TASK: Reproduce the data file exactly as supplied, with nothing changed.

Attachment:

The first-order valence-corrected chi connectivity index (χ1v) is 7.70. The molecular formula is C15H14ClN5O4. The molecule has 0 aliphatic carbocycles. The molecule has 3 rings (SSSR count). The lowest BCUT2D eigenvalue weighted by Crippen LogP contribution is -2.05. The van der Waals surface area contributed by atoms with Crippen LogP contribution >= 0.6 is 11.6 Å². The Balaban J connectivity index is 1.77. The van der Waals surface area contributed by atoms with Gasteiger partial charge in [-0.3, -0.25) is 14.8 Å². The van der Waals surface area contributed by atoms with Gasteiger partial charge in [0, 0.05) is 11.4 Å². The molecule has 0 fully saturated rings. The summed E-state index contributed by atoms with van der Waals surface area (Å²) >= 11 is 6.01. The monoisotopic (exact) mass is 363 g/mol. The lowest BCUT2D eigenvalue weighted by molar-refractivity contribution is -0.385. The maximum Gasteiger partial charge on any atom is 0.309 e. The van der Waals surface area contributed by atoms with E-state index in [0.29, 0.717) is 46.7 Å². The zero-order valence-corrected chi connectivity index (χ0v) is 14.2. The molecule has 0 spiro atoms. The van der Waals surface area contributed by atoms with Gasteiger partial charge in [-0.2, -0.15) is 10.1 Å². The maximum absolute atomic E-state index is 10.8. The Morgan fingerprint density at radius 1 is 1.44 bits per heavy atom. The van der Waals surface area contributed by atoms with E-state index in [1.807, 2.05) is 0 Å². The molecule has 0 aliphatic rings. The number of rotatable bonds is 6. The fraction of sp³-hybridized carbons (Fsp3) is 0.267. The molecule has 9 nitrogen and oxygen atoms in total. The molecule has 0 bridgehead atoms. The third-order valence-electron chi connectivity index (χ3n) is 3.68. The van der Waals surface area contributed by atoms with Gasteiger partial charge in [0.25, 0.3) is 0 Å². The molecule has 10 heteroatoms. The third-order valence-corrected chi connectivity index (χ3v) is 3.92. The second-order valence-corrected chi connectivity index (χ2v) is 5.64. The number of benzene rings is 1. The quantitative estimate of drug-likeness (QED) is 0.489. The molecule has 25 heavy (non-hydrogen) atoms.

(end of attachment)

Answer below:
The first-order valence-corrected chi connectivity index (χ1v) is 7.70. The molecular formula is C15H14ClN5O4. The molecule has 0 aliphatic carbocycles. The molecule has 3 rings (SSSR count). The lowest BCUT2D eigenvalue weighted by Crippen LogP contribution is -2.05. The van der Waals surface area contributed by atoms with Crippen LogP contribution >= 0.6 is 11.6 Å². The Balaban J connectivity index is 1.77. The van der Waals surface area contributed by atoms with Gasteiger partial charge in [-0.3, -0.25) is 14.8 Å². The van der Waals surface area contributed by atoms with Gasteiger partial charge in [0, 0.05) is 11.4 Å². The molecule has 0 fully saturated rings. The summed E-state index contributed by atoms with van der Waals surface area (Å²) >= 11 is 6.01. The monoisotopic (exact) mass is 363 g/mol. The lowest BCUT2D eigenvalue weighted by molar-refractivity contribution is -0.385. The maximum Gasteiger partial charge on any atom is 0.309 e. The van der Waals surface area contributed by atoms with E-state index in [0.29, 0.717) is 46.7 Å². The zero-order valence-corrected chi connectivity index (χ0v) is 14.2. The molecule has 0 spiro atoms. The van der Waals surface area contributed by atoms with Gasteiger partial charge in [-0.2, -0.15) is 10.1 Å². The maximum absolute atomic E-state index is 10.8. The Morgan fingerprint density at radius 1 is 1.44 bits per heavy atom. The van der Waals surface area contributed by atoms with E-state index in [1.807, 2.05) is 0 Å². The molecule has 0 aliphatic rings. The number of rotatable bonds is 6. The fraction of sp³-hybridized carbons (Fsp3) is 0.267. The molecule has 9 nitrogen and oxygen atoms in total. The molecule has 0 bridgehead atoms. The third-order valence-electron chi connectivity index (χ3n) is 3.68. The van der Waals surface area contributed by atoms with Gasteiger partial charge in [0.25, 0.3) is 0 Å². The molecule has 10 heteroatoms. The third-order valence-corrected chi connectivity index (χ3v) is 3.92. The second-order valence-corrected chi connectivity index (χ2v) is 5.64. The number of benzene rings is 1. The quantitative estimate of drug-likeness (QED) is 0.489. The molecule has 25 heavy (non-hydrogen) atoms.